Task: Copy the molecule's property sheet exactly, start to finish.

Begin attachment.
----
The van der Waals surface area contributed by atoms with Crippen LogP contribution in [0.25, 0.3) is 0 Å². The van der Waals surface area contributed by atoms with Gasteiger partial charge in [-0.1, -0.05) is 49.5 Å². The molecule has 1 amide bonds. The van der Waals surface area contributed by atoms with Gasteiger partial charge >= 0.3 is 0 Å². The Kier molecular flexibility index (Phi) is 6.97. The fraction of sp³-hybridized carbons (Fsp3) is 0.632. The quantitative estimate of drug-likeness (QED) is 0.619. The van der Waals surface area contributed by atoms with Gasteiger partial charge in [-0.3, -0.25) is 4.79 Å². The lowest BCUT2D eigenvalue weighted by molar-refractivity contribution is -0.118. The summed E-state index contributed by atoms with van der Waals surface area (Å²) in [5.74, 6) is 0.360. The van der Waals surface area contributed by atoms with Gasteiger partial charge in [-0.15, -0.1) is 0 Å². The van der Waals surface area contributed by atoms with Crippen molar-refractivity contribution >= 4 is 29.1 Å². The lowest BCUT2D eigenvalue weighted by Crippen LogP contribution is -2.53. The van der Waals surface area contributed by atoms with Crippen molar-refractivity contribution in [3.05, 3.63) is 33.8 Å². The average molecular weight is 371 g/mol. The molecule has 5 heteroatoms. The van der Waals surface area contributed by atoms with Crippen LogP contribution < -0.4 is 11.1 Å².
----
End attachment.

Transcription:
The van der Waals surface area contributed by atoms with Crippen LogP contribution in [0.25, 0.3) is 0 Å². The van der Waals surface area contributed by atoms with Gasteiger partial charge in [-0.1, -0.05) is 49.5 Å². The molecule has 1 amide bonds. The van der Waals surface area contributed by atoms with Gasteiger partial charge >= 0.3 is 0 Å². The Kier molecular flexibility index (Phi) is 6.97. The fraction of sp³-hybridized carbons (Fsp3) is 0.632. The quantitative estimate of drug-likeness (QED) is 0.619. The van der Waals surface area contributed by atoms with Gasteiger partial charge in [-0.3, -0.25) is 4.79 Å². The lowest BCUT2D eigenvalue weighted by molar-refractivity contribution is -0.118. The summed E-state index contributed by atoms with van der Waals surface area (Å²) in [5.74, 6) is 0.360. The van der Waals surface area contributed by atoms with Gasteiger partial charge in [-0.15, -0.1) is 0 Å². The van der Waals surface area contributed by atoms with Crippen molar-refractivity contribution >= 4 is 29.1 Å². The lowest BCUT2D eigenvalue weighted by Crippen LogP contribution is -2.53. The van der Waals surface area contributed by atoms with Crippen molar-refractivity contribution in [3.05, 3.63) is 33.8 Å². The average molecular weight is 371 g/mol. The molecule has 5 heteroatoms. The van der Waals surface area contributed by atoms with Crippen LogP contribution < -0.4 is 11.1 Å².